Volume 3 contains the remaining part of “Pneumatologia,” in which Flavel stresses that we ought to think often of death, particularly our own, before it comes. As believers, we should strive to begin to be what we expect to be, realizing there is nothing between us and those who have died but a breath and moment of time. Thoughts of hell can also benefit us by making us more aware of the horrifying end of sinners. These thoughts can also make us more conscious of the purpose of our existence. More than a hundred pages describe the souls of believers in the intermediate state, and twenty pages deal with souls of unbelievers in the intermediate state. Flavel concludes by stressing the value of our souls and our need to redeem time. “A Practical Treatise on Fear,” based on Isaiah 8:12-14, focuses on fear and how one’s own fears are the cruelest tormentors. “Some fear more than they ought, and some before they ought, and others when they ought not at all,” Flavel writes. “The Righteous Man’s Refuge,” based on Isaiah 26:20, stresses how God’s people rest in God and how His attributes of wisdom, faithfulness, unchangeableness, and love are revealed when He pours out His wrath upon a nation. “The Causes and Remedies of Mental Errors” stresses the differences between matters of faith and human opinion. Flavel exposes the dangers of errors that creep into the church. This volume concludes with “Gospel Unity,” a sermon based on 1 Corinthians 1:10, which promotes unity in the church of Christ.

In addition to “England’s Duty Under the Present Gospel Liberty [1689]” and “The Mystery of Providence,” volume 4 includes “Mount Pisgah,” a thanksgiving sermon based on Deuteronomy 3:24-25; “A Narrative of Some Late and Wonderful Sea Deliverances”; “Antipharmacum Saluberrimum” [“A Most Wholesome Antidote to Poison”], a short treatise providing eight ways that believers should respond to temptation and trial, particularly the special pressures of the moment exerted by Roman Catholicism; and “Tidings from Rome, or England’s Alarm,” which stresses the need to oppose the papacy and prepare for a time when Roman Catholicism might prevail in England.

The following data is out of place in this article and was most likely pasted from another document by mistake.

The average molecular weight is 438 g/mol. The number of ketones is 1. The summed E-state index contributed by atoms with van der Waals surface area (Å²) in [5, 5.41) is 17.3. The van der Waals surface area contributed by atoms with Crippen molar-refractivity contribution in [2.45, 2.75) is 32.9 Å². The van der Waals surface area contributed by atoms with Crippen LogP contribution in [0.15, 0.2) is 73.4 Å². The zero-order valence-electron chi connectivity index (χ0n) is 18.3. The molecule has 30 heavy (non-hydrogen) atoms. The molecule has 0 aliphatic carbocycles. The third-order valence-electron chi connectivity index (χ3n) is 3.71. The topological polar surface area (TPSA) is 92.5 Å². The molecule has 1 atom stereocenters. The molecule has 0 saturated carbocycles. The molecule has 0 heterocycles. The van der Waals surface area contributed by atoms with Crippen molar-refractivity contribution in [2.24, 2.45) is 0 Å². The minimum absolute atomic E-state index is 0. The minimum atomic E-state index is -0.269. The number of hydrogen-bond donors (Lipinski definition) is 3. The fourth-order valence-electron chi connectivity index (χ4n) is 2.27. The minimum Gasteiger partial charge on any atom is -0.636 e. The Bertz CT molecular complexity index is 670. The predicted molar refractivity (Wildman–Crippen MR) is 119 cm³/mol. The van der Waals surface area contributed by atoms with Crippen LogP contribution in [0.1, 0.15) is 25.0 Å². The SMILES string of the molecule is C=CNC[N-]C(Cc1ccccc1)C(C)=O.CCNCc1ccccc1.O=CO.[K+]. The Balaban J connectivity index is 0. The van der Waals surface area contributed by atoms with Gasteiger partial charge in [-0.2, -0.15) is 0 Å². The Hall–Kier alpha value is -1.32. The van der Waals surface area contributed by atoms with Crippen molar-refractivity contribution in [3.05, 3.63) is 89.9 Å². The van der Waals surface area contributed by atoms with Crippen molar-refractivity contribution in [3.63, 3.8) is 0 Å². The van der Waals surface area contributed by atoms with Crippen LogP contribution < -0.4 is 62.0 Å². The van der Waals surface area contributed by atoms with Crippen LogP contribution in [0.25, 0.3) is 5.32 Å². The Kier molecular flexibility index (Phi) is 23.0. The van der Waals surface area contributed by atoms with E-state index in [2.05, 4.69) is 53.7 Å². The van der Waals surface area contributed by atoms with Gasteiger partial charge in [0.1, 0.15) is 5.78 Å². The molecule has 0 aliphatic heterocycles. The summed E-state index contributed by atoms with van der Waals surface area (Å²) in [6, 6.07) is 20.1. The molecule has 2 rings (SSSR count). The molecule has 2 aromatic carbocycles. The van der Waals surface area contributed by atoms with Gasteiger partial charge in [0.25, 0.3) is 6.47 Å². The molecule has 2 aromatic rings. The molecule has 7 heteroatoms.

Volume 5 contains “A Saint Indeed,” “The Touchstone of Sincerity,” and “A Token for Mourners,” as well as the impressive “Husbandry Spiritualized,” which illustrates spiritual truths through various aspects of farming. It also includes three treatises written primarily for sailors: “Navigation Spiritualized,” which spiritualizes life at sea; “A Caution to Seamen,” which warns against “several horrid and detestable sins”; and “The Seaman’s Companion,” subtitled “Six Sermons on the Mysteries of Providence as Relating to Seamen.”

Volume 6 contains an excellent question-and-answer exposition on the Westminster Assembly’s Shorter Catechism, as well as twelve helpful meditations to prepare believers for the Lord’s Supper, followed by a dialogue between a minister and a doubting Christian on attending the Lord’s Supper. The volume also includes several additional sermons and three minor treatises on preparing for suffering, defending infant baptism, and the need for personal reformation and conversion.

Flavel’s work includes catchy titles, striking sayings, apt quotations, and simple illustrations. We know a pastor who has profited greatly from reading a sermon or chapter of Flavel every morning for decades. When he finishes volume 6, the pastor begins over again with volume 1. If you can afford only a few sets of Puritan works, Flavel’s should be included.

Christ Knocking at the Door of the Heart (GM; 400 pages; 1978).

Originally titled England’s Duty Under the Present Gospel Liberty (1689), this book contains eleven sermons on Revelation 3:20. It explains God’s offer of Christ to sinners, the natural heart that resists that offer, and Christ’s patience in persisting with the offer. Flavel suggests that every conviction of conscience is Christ’s knocking for entrance into the soul. Christ is an “earnest suitor for union and communion with the souls of sinners,” Flavel says. Christ will not refuse the vilest sinner who is willing to open to Him; rather, His own quickening voice enables the sinner to receive Christ by faith and to commune with Him. That is the great goal of the gospel. The last sermon on the “mutual, sweet, and intimate communion between Christ and believers in this world” is worthy of repeated reading. This book is particularly helpful for convicted sinners who are struggling to find liberty in Christ.

The Fountain of Life (GM; 556 pages; 1977).